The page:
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HOERSCH v. FROEHLKE

October 11, 1974

RAYMOND C. HOERSCH, Plaintiff
v.
HONORABLE ROBERT F. FROEHLKE, Secretary of the Army, Defendant



The opinion of the court was delivered by: HANNUM

 HANNUM, J.

 This is a declaratory judgment action in which petitioner seeks to have orders to involuntary active duty in the United States Army Reserves declared null and void, and further requests this Court rule that he is a civilian, and no longer subject to military jurisdiction.

 Jurisdiction of this Court is invoked pursuant to 28 U.S.C. § 1331, *fn1" and 28 U.S.C. § 2201. *fn2"

 FACTS

 On October 17, 1965, plaintiff, Raymond C. Hoersch, Jr., voluntarily enlisted in the United States Army National Guard of Pennsylvania. *fn3" Upon completion of his basic training, plaintiff was placed in a unit of the Ready Reserve to fulfill the remainder of his military obligation. Because of unexcused absences *fn4" from scheduled training with his Ready Reserve Unit, plaintiff was ordered to active duty. Following an unsuccessful military appeal, he brought this declaratory judgment action challenging the validity of his orders to active duty.

 10 U.S.C. § 673(a) *fn5" confers authority on the President to order to active duty any member of the Ready Reserve *fn6" of an armed force who is not "participating satisfactorily" in a unit of the Ready Reserve. By Executive Order No. 11366, *fn7" the President delegated his authority to the Secretary of Defense, together with authority to delegate this power in turn to any of the secretaries of the military departments of the Department of Defense. Criteria for satisfactory participation are set out in Army Regulations 135-91(12), *fn8" and 135-91(5)(d). *fn9"

 Hoersch received his first unexcused absences for periods 1 and 2 on January 10, 1970, and periods 3 and 4 on January 11, 1970. On February 2, 1970, Hoersch was informed of these unexcused absences *fn10" by certified mail from his unit commander. *fn11"

 On February 7, 1970, plaintiff presented himself for his scheduled unit assembly, and was informed that his appearance did not meet military standards; specifically, his uniform was neither cleaned nor pressed, his boots were dirty, and his hair was too long. *fn12" The unit commander gave Hoersch permission to leave the assembly, and he was informed further that, upon return with his appearance in conformity with military standards, he would be given credit for the morning period. Hoersch failed to return, in fact he was absent from periods 3 and 4 on February 8, 1970.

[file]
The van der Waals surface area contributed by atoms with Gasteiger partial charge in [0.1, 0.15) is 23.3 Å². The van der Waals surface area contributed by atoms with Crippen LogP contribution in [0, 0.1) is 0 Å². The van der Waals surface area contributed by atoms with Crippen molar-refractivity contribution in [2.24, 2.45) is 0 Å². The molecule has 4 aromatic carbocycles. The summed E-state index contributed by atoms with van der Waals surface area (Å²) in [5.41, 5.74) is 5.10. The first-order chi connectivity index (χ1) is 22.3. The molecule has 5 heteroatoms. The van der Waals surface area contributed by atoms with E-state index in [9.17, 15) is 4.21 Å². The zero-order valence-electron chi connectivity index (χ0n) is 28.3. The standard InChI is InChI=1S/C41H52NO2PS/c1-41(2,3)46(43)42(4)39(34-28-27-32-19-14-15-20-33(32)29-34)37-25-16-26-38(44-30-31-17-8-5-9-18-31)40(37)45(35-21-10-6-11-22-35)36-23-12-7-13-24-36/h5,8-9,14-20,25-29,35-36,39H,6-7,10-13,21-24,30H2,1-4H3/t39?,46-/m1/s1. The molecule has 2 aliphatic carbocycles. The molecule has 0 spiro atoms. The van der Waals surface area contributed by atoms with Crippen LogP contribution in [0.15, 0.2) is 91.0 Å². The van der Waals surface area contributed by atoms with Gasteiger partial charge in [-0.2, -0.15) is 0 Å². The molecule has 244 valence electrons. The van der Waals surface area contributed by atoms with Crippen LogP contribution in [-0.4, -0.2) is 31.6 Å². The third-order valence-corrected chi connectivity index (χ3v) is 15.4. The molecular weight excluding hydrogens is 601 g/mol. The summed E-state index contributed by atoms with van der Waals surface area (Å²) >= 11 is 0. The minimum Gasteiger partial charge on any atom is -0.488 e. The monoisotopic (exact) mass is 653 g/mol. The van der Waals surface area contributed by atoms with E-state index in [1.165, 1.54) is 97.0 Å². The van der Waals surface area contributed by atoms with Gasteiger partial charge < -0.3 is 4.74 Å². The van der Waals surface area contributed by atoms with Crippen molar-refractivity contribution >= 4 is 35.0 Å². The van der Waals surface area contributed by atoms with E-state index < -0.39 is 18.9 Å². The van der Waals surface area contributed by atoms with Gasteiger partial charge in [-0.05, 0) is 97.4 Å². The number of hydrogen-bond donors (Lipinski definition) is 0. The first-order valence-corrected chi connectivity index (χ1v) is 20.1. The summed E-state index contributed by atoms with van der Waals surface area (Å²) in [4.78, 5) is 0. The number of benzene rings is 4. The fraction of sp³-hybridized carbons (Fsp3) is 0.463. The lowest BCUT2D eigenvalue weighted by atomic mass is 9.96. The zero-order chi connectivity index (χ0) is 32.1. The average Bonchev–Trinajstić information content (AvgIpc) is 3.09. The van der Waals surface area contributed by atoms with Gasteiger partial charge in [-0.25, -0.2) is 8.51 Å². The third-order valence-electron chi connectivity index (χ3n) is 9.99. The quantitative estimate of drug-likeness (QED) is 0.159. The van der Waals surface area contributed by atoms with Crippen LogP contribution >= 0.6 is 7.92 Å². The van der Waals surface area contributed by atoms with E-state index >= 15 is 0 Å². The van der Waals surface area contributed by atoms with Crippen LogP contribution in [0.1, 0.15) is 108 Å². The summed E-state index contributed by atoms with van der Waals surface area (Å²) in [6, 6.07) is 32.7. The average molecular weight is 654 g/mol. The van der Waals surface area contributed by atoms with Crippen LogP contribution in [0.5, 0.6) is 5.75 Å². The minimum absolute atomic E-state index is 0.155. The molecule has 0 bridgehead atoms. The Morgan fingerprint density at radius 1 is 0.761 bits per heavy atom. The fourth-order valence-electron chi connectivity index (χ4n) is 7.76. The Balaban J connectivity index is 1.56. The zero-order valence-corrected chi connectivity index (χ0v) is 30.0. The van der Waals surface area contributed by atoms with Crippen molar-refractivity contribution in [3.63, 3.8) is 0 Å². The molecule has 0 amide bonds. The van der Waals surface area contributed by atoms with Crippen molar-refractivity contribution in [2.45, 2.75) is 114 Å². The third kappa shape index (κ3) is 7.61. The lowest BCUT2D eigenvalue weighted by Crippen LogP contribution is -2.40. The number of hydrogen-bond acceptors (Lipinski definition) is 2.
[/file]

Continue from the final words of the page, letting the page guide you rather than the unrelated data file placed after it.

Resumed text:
On February 25, 1970, plaintiff was informed by certified mail for which he properly receipted, *fn13" that he had accrued a total of eight unexcused absences within a one year period. The letter again stated that five unexcused absences within a one year period would result in a request to the Adjutant General of Pennsylvania for orders to active duty.

  March 3, 1970, orders were requested requiring Hoersch to enter active duty; and on April 20, 1970, *fn14" Hoersch was notified of the pending orders to involuntary active duty because of his eight unexcused absences. On April 30, 1970, plaintiff received a registered letter informing him further of his right to submit a written appeal of his involuntary activation. *fn15"

 Plaintiff appealed to the unit commander on May 16, 1970, and his reporting date was change from June 19, 1970, to July 19, 1970, to allow time for proper consideration of the appeal. *fn16"

 Forty copies of plaintiff's original orders and his amended orders, changing his reporting date, were sent to plaintiff through the United States mail, but were returned unclaimed. [These facts are discussed more fully in the notice section].

 On July 22, 1970, Hoersch received by registered mail his Discharge Certificate *fn17" from the Pennsylvania Army National Guard, as well as a copy of his special orders. *fn18" The special orders stated, inter alia, the reason for discharge, "Order to AD (Active Duty) as Army Reservist," ...


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